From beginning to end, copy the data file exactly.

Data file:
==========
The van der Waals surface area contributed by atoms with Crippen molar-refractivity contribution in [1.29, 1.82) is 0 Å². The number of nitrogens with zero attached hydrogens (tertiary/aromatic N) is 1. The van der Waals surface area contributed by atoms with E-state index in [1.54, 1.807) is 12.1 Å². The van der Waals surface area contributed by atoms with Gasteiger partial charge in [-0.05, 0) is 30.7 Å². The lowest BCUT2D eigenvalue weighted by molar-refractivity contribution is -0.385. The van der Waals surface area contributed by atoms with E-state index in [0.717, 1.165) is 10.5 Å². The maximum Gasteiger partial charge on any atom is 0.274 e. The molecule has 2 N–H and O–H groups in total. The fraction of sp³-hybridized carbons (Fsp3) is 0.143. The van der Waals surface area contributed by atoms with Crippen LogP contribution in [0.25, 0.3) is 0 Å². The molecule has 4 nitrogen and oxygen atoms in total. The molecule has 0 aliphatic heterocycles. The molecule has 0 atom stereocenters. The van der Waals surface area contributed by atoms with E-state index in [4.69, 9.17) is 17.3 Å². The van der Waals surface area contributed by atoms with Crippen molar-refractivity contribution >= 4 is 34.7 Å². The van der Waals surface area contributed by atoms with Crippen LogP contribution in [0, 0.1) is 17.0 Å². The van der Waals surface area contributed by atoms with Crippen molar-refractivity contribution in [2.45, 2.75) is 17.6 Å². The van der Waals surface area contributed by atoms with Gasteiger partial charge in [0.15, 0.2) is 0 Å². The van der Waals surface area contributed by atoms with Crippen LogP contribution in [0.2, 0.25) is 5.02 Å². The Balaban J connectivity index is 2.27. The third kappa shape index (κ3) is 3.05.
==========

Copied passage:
The van der Waals surface area contributed by atoms with Crippen molar-refractivity contribution in [1.29, 1.82) is 0 Å². The number of nitrogens with zero attached hydrogens (tertiary/aromatic N) is 1. The van der Waals surface area contributed by atoms with E-state index in [1.54, 1.807) is 12.1 Å². The van der Waals surface area contributed by atoms with Gasteiger partial charge in [-0.05, 0) is 30.7 Å². The lowest BCUT2D eigenvalue weighted by molar-refractivity contribution is -0.385. The van der Waals surface area contributed by atoms with E-state index in [0.717, 1.165) is 10.5 Å². The maximum Gasteiger partial charge on any atom is 0.274 e. The molecule has 2 N–H and O–H groups in total. The fraction of sp³-hybridized carbons (Fsp3) is 0.143. The van der Waals surface area contributed by atoms with Crippen LogP contribution in [0.25, 0.3) is 0 Å². The molecule has 4 nitrogen and oxygen atoms in total. The molecule has 0 aliphatic heterocycles. The molecule has 0 atom stereocenters. The van der Waals surface area contributed by atoms with E-state index in [4.69, 9.17) is 17.3 Å². The van der Waals surface area contributed by atoms with Crippen molar-refractivity contribution >= 4 is 34.7 Å². The van der Waals surface area contributed by atoms with Crippen LogP contribution in [0, 0.1) is 17.0 Å². The van der Waals surface area contributed by atoms with Crippen molar-refractivity contribution in [2.45, 2.75) is 17.6 Å². The van der Waals surface area contributed by atoms with Gasteiger partial charge in [0.15, 0.2) is 0 Å². The van der Waals surface area contributed by atoms with Crippen LogP contribution in [0.2, 0.25) is 5.02 Å². The Balaban J connectivity index is 2.27. The third kappa shape index (κ3) is 3.05.